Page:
This will be a quick post for folks who are finding out that Zoom has extremely limited capabilities to do things in bulk in the admin console. Want to delete 20 users? You’ll be clicking individually, then clicking dialogs that have fade in and fade out visual effects making it take 5 seconds or more for each user. Say you want to change a setting on all existing meetings, and you have 8K of them to go through? Yeah, good luck with that.
This isn’t something that I’ve done a lot of, so feel free to poke fun at me 🙂 I’m just going to throw out how I got up and running in case others would like to work off that. I was going to try “Install-Module -Name ADAL.PS” and see if I could get my OAuth token that way, but I found out that Zoom’s API will generate one for you AND give you the PS code, so I went with that.
Creating the OAuth App in the Zoom Marketplace
To get started, head on over to the Zoom Marketplace and “Build an app”:
You should see an option for OAuth, and you’ll want to click the blue Create button:
Next we’ll want to give it a name, set it to Account-level app if we want it to be able to manage users, meetings, or other settings, and ensure it is not set to be published to the Marketplace:
This should bring us to a new page, and I could have done this completely wrong, but since I don’t actually have a web app that I’m talking to, I couldn’t redirect it anywhere. A common thing in Azure is to use https://localhost, so that’s what I did here and it worked when others didn’t seem to.
Click Continue at the bottom, and on the next page you have to fill out the following boxes: App Name, Short Description, Long Description, Company Name, Name, and Email Address. If you’re like me and skip some of these, it will warn you at the end to go back and fill them out. Once done, click Continue, and on the Features tab, I left it alone and clicked Continue again.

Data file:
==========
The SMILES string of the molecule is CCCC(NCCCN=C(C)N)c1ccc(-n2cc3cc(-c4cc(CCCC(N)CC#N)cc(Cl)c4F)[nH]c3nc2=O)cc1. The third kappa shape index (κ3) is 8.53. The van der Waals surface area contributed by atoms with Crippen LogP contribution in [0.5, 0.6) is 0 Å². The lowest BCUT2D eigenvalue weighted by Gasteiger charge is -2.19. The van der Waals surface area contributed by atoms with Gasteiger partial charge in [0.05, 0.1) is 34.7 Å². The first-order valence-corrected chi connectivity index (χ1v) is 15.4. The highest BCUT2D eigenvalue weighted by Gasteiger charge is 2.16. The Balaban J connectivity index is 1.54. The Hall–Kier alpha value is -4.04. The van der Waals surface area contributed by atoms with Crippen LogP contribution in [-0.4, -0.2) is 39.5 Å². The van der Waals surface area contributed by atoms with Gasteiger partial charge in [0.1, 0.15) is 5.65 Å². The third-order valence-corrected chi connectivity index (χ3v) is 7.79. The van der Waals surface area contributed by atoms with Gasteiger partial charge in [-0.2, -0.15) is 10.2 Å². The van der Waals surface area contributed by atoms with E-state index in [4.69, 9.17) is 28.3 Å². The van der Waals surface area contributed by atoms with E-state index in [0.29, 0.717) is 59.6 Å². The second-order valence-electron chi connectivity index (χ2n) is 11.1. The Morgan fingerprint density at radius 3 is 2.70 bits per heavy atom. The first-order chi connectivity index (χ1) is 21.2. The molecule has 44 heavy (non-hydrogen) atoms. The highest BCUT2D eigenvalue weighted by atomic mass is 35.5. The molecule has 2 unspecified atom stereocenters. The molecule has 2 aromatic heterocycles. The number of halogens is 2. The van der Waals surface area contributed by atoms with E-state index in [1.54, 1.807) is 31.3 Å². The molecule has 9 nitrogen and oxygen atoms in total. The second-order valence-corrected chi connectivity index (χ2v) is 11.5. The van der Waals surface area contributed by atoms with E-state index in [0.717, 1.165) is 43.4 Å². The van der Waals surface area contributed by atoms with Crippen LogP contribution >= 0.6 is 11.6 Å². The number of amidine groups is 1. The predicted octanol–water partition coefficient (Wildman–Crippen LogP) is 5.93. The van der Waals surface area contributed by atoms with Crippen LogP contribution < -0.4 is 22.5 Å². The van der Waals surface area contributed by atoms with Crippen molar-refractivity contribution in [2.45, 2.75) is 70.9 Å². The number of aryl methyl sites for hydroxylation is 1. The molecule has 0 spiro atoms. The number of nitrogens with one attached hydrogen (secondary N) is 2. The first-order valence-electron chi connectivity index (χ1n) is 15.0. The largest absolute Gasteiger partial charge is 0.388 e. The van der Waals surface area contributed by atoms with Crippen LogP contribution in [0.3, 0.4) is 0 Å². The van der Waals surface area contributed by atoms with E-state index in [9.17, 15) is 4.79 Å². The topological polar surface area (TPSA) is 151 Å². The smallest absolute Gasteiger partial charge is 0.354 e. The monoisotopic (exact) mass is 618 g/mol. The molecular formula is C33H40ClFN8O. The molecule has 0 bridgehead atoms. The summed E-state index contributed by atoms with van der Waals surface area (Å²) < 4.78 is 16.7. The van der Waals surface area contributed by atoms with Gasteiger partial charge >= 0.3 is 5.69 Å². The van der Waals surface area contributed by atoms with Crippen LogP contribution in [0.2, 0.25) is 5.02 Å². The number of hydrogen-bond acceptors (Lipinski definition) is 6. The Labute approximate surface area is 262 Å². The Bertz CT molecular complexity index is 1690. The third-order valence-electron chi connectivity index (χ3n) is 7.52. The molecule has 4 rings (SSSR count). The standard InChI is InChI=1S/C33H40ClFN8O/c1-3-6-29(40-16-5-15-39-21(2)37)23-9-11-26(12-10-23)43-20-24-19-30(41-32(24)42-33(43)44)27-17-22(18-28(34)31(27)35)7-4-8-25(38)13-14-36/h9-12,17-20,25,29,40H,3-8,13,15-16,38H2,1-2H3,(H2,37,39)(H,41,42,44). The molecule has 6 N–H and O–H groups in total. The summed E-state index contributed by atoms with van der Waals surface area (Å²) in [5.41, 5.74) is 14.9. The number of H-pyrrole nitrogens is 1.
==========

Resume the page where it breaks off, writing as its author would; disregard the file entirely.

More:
On the Scopes page, we are basically granting permissions to our Powershell session, so a couple of examples would be giving the ability to view and manage users and meetings:
Once you’ve added the scopes you want, click Continue, and then I clicked Install which won’t work, but I’m not entirely sure if it matters or not. Go back to the App Credentials section and leave the tab open, because you’ll need it to request a token from Zoom’s API reference which I’ll cover next.
Obtaining the OAuth token and Powershell code from the Zoom API
To get started, I went to the Zoom API and clicked the bright orange Get Access Token button. It asked for the Client ID and Client Secret from the App Credentials page, and then I click Get Access Token:
You should now see a huge key in the oauth_access_token field, and you’ll just fill in a user ID, and then click Send to test:
If successful, you should get a response below this box, and you’ll know everything is working. To get the code for Powershell (or whatever your favorite language is), click the Code Generation tab like in the screenshot above, and you should see something like below (Note: I changed the drop down from Bash to Powershell):
Now you can copy that content out, put it in a script, and you are good to go. The OAuth token is not valid for long periods of time, so if you are trying to automate this or have really long running tasks, you will want to find a better way to grab the tokens. For me, I’m just looking for use with an interactive shell so I can mass change settings as needed.
Let me know if you have any questions, and as always, those working in education can feel free to request an invite to our OpsecEdu Slack by sending an email to email@example.com.